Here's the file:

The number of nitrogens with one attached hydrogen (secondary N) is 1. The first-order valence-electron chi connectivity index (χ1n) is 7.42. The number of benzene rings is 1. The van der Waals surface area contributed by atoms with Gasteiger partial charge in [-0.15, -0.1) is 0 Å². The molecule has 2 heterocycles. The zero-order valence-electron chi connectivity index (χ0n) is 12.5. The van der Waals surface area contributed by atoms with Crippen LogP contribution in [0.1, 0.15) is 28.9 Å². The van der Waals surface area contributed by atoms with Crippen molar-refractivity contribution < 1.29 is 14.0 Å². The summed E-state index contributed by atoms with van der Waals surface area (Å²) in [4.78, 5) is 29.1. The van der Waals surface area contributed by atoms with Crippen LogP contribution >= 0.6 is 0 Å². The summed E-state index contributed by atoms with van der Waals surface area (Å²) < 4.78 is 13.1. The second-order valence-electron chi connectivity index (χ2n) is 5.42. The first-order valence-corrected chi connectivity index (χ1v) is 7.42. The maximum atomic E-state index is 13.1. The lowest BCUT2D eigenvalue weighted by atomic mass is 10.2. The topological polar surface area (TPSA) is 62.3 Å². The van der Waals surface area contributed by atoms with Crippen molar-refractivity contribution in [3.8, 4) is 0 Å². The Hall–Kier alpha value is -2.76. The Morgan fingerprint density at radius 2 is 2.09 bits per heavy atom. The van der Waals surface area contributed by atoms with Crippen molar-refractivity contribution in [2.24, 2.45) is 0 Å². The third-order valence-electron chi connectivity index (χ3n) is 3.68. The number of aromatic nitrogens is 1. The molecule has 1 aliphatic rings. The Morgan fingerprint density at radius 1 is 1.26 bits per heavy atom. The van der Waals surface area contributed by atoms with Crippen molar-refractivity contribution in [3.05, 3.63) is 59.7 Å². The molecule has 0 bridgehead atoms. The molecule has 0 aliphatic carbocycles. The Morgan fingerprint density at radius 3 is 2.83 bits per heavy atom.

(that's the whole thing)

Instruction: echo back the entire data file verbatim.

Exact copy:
The number of nitrogens with one attached hydrogen (secondary N) is 1. The first-order valence-electron chi connectivity index (χ1n) is 7.42. The number of benzene rings is 1. The van der Waals surface area contributed by atoms with Gasteiger partial charge in [-0.15, -0.1) is 0 Å². The molecule has 2 heterocycles. The zero-order valence-electron chi connectivity index (χ0n) is 12.5. The van der Waals surface area contributed by atoms with Crippen LogP contribution in [0.1, 0.15) is 28.9 Å². The van der Waals surface area contributed by atoms with Crippen molar-refractivity contribution < 1.29 is 14.0 Å². The summed E-state index contributed by atoms with van der Waals surface area (Å²) in [4.78, 5) is 29.1. The van der Waals surface area contributed by atoms with Crippen LogP contribution >= 0.6 is 0 Å². The summed E-state index contributed by atoms with van der Waals surface area (Å²) < 4.78 is 13.1. The second-order valence-electron chi connectivity index (χ2n) is 5.42. The first-order valence-corrected chi connectivity index (χ1v) is 7.42. The maximum atomic E-state index is 13.1. The lowest BCUT2D eigenvalue weighted by atomic mass is 10.2. The topological polar surface area (TPSA) is 62.3 Å². The van der Waals surface area contributed by atoms with Crippen molar-refractivity contribution in [3.8, 4) is 0 Å². The Hall–Kier alpha value is -2.76. The Morgan fingerprint density at radius 2 is 2.09 bits per heavy atom. The van der Waals surface area contributed by atoms with Crippen molar-refractivity contribution in [2.24, 2.45) is 0 Å². The third-order valence-electron chi connectivity index (χ3n) is 3.68. The number of aromatic nitrogens is 1. The molecule has 1 aliphatic rings. The Morgan fingerprint density at radius 1 is 1.26 bits per heavy atom. The van der Waals surface area contributed by atoms with Crippen molar-refractivity contribution in [3.05, 3.63) is 59.7 Å². The molecule has 0 bridgehead atoms. The molecule has 0 aliphatic carbocycles. The Morgan fingerprint density at radius 3 is 2.83 bits per heavy atom.